So it’s that time again.
The snow is falling, along with the temperatures! For a lot of our RV travelers this means that it is time to take their coach in for a little TLC. Many repair shops will charge an excess of $100 to winterize your RV for you (and they may try and get you to buy more service)
But with a little time and common sense, you can do it by yourself for the cost of materials. In fact: Thousands of people who own campers do it themselves to save money. With a 75% savings on average! Check out this IRV2 forum post that shows you how much other people paid for their winterizing and repair service here
If you do plan on doing it yourself, there are a couple of ways to accomplish winterizing your RV. This list contains a culmination of good ways to complete the task.
Winterizing your Coach:
1. Drain tank that contains all of your fresh water
2. Drain the hot water heater
3. Dump & flush the black and gray water tanks, leaving the gray water valve open
4. Attach a compressed air adapter like this one from Camping World, onto the fresh water inlet
5. Start blowing away with your compressor (keep the pressure less than 20 lbs/sq inch)
6. Open each faucet, one valve at a time, to allow the compressed air to force the water out of the line. Don’t forget the shower and toilet
7. Remove the drain plug from the hot water tank and allow the compressed air to blow out the remaining water. Re-install drain plug
8. Remove the compressed air source and adapter
9: Close the water heater by-pass valve
10. Remove the water line that runs between the fresh water pump and the fresh water tank, where it joins the fresh water tank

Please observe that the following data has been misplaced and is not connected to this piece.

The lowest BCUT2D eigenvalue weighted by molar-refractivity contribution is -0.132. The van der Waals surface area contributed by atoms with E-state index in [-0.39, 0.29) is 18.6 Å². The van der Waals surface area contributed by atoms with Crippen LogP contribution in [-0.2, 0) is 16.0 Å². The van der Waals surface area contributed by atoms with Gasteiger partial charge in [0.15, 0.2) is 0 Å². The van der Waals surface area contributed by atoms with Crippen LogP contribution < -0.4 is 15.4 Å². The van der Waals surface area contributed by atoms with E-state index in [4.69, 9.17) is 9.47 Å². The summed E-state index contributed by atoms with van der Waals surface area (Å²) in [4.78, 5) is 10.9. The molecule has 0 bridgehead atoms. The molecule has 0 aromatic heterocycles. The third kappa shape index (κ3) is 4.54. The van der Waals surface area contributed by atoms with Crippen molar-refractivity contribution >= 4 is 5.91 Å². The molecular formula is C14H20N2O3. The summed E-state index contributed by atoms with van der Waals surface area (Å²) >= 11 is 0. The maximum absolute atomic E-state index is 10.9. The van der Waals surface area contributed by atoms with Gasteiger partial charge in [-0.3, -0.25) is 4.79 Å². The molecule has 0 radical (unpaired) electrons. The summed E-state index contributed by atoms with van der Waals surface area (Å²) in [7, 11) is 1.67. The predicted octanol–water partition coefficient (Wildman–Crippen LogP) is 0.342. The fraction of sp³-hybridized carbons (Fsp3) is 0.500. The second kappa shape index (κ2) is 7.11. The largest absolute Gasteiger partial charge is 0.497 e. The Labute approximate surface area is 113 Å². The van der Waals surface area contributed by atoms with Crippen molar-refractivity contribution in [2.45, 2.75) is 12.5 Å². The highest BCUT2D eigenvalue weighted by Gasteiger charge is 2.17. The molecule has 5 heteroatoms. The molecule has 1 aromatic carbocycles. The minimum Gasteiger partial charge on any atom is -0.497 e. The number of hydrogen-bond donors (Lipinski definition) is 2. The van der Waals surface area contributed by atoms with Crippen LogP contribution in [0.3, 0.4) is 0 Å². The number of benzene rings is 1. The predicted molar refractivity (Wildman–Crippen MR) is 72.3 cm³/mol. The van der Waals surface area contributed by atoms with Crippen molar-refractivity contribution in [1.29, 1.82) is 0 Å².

11. Insert the end of the line into a gallon jug of RV antifreeze. Do not use automotive antifreeze, only use specified RV Antifreeze similar to this brand for sale here
12. Start the fresh water pump. It will run for a few moments, sucking antifreeze from the jug. Eventually it will stop as pressure in the system builds up
13. Open each valve of each faucet, one at a time, until the red antifreeze appears, shut the faucet. Don’t forget the shower and toilet
14. Remove the line from the jug of antifreeze and reattach it to the fresh water tank
15. shut the gray water valve
16. Pour a few cups of antifreeze down each drain and the toilet
17. Pat yourself on the back. You are done!
Make sure to take the time to inspect all of your power cords and adapters you take along with you as well. If you suspect damage to any of your power cords or inlets, replace them immediately! So for all of our fellow RV’ers out there, I hope this comes as a gentle reminder. If you have an RV you park for winter and your batteries keep dying, read more about how to keep your batteries charged during cold winter months.